Since then, even more suggestions have come from the fringe, pointing to exotic causes for the abandonment, like waterspouts and rogue waves. One in particular, David Williams, proposes that a "seaquake" struck the ocean floor. He states that the US and British navies know that such quakes can destroy surface vessels with powerful shockwaves, but that they cover it up so it's not generally known. Williams' theory is that this sudden shaking released embers from the ship's stove, so the crew fled the ship fearing the embers would ignite the store of alcohol. Williams states that there are numerous examples of ships sustaining heavy damage from such shockwaves, but as no damage was noted on the Mary Celeste, his seems an arbitrary explanation.
A few pieces of physical evidence strongly suggest what has emerged as the favorite theory, based on those nine empty barrels discovered in Gibraltar. The reason they were empty would have been clear to any cooper. All of those many barrels were of white oak, except for those nine, which were of red oak. Of the species of wood sold as white oak, the majority have occluded pores. This makes the wood watertight, which is why white oak is used for wine barrels and other barrels intended to hold liquid. The pores in the wood of the twenty or so species of red oak, on the other hand, are open; allowing liquids to seep through the wood. Consequently, red oak barrels should only be used for dry goods. But, for some reason, Meissner Ackermann & Co. (owner of the alcohol) used nine of the wrong type of barrel.
At some point in the voyage, or possibly even before, these barrels would have become soaked through. Alcohol evaporates quite quickly, so the smell would have permeated the ship's cargo hold. No record remains of where in that vast pile of 1,701 barrels the nine red oaks were found, but chances are that most of them were hidden from view. A visual inspection of the cargo hold probably would have found nothing, making it impossible to tell the extent of the leakage, but that smell would have been everywhere. This is also evidenced by the removed deck hatches; the crew were undoubtedly trying to vent the flammable fumes. But alcohol vapor is heavier than air, so it's unlikely that venting the deck hatches would have done much to dispel it.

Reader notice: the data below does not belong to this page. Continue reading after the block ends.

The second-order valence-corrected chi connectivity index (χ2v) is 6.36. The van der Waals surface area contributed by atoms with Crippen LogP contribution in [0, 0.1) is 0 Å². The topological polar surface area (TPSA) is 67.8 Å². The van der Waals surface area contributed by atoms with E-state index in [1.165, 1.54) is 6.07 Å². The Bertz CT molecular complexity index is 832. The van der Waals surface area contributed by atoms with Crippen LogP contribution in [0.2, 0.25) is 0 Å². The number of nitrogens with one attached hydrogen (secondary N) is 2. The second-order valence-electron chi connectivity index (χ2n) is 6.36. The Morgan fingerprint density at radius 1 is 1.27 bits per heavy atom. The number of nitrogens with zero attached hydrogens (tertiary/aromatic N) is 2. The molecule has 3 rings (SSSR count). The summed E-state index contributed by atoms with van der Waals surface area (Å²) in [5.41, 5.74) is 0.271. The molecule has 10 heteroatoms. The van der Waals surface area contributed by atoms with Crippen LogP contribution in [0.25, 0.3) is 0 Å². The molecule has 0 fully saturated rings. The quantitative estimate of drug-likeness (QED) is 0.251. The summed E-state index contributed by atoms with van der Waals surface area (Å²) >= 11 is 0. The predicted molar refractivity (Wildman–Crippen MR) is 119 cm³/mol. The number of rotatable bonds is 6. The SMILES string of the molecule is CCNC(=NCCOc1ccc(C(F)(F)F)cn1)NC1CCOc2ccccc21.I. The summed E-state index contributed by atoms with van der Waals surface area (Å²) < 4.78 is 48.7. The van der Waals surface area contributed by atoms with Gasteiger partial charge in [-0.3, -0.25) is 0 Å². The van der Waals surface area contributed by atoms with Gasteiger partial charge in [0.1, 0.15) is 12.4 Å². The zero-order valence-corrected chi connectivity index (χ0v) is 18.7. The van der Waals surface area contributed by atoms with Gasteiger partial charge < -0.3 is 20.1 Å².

The crew had to have feared that an explosion or fire was imminent. The yawl was launched and everyone on board removed to it. This was not done in a panic or haphazardly, but rather urgently and efficiently. The captain had the sense to collect his sextant and marine chronometer, necessary for navigating; but everything else on board that was not essential was left behind. No strong evidence suggests an answer to the question of whether they intended to completely abandon the ship, or to simply sit at a safe distance until they figured the danger was past. They took the precaution of using the strongest line they had to secure the yawl to the Mary Celeste, but in some unknown circumstance, the line was not secure or became severed. The few sails still set on the ship were enough that the yawl's rowers could not keep up. Once he saw they would not be able to catch the ship, the captain headed for Santa Maria Island in the Azores. And, as was all too often the end of such deep sea open boat voyages in those days, they never made it, and were ultimately swallowed by the Atlantic Ocean.
Over the next ten days, the Mary Celeste rocked in the breeze with its open hatches. The last of the alcohol evaporated away, and no one in Morehouse's party reported smelling anything. It's a certainty that all nine barrels, some 450 Imperial gallons, escaped as fumes while the Mary Celeste was at sea.
In 2006, Dr. Andrea Sella, a chemist at University College London, conducted an experiment to recreate conditions that he believes may have prompted Briggs to evacuate. Sella filled a compartment with cubes of paper and butane gas, then sparked it. The resulting combustion produced a sudden flash of flame that was visually dramatic, but was cool and quick enough that the paper was not scorched. Dr. Sella theorized that perhaps such a flash had happened in the Mary Celeste's cargo compartment, frightening the crew into fearing that a much larger explosion may well have been imminent. The ethanol vapors in the Mary Celeste's hold would burn even cooler and quicker than butane, though probably much less dramatically, with a blue or invisible flame, unlike like the butane's yellow flash. But it certainly would have been every bit as alarming to the crew, if it had happened.
Without any reasonable doubt, the cause of the disappearance of the Mary Celeste's crew was voluntary abandonment. We can't be certain what prompted the evacuation, but there seems little reason to speculate beyond what's best supported by the evidence: powerful and dangerous fumes from the alcohol-soaked red oak barrels. Briggs' action, though ultimately disastrous, was more than reasonable at the time.
Cite this article:
Dunning, B. "The Mystery of the Mary Celeste." Skeptoid Podcast. Skeptoid Media,
20 Dec 2011. Web.
13 Feb 2016. <http://skeptoid.com/episodes/4289>
References & Further Reading
Begg, Paul. "The Classic Case of the Mary Celeste." The Unexplained Mysteries of Time and Space. 1 Jan. 1982, Volume 4, Issue 48.
Blumberg, J. "Abandoned Ship: the Mary Celeste." Smithsonian. 1 Nov. 2007, Volume 38, Number 8.
Corrado, J. "What Really Happened to the Mary Celeste?" The Straight Dope. Creative Loafing Media, Inc., 16 Oct. 2001. Web. 17 Dec. 2011. <http://www.straightdope.com/columns/read/1962/what-really-happened-to-the-em-mary-celeste-em>
Doyle, A. "J. Habakuk Jephson's Statement." Cornhill Magazine. 1 Jan. 1884, Volume 2, Number 7: 1-32.
Lee, A. "Solved: The Mystery of the Mary Celeste." UCL News. University College London, 20 May 2006. Web. 17 Dec. 2011. <http://www.ucl.ac.uk/news/news-articles/inthenews/itn060522>
Wengert, G. "Red Oak, White Oak, Black Oak, and More." WoodWeb. WOODWEB Inc., 20 Jun. 2005. Web. 17 Dec. 2011. <http://www.woodweb.com/knowledge_base/Red_Oak_White_Oak_Black_Oak_and_More.html>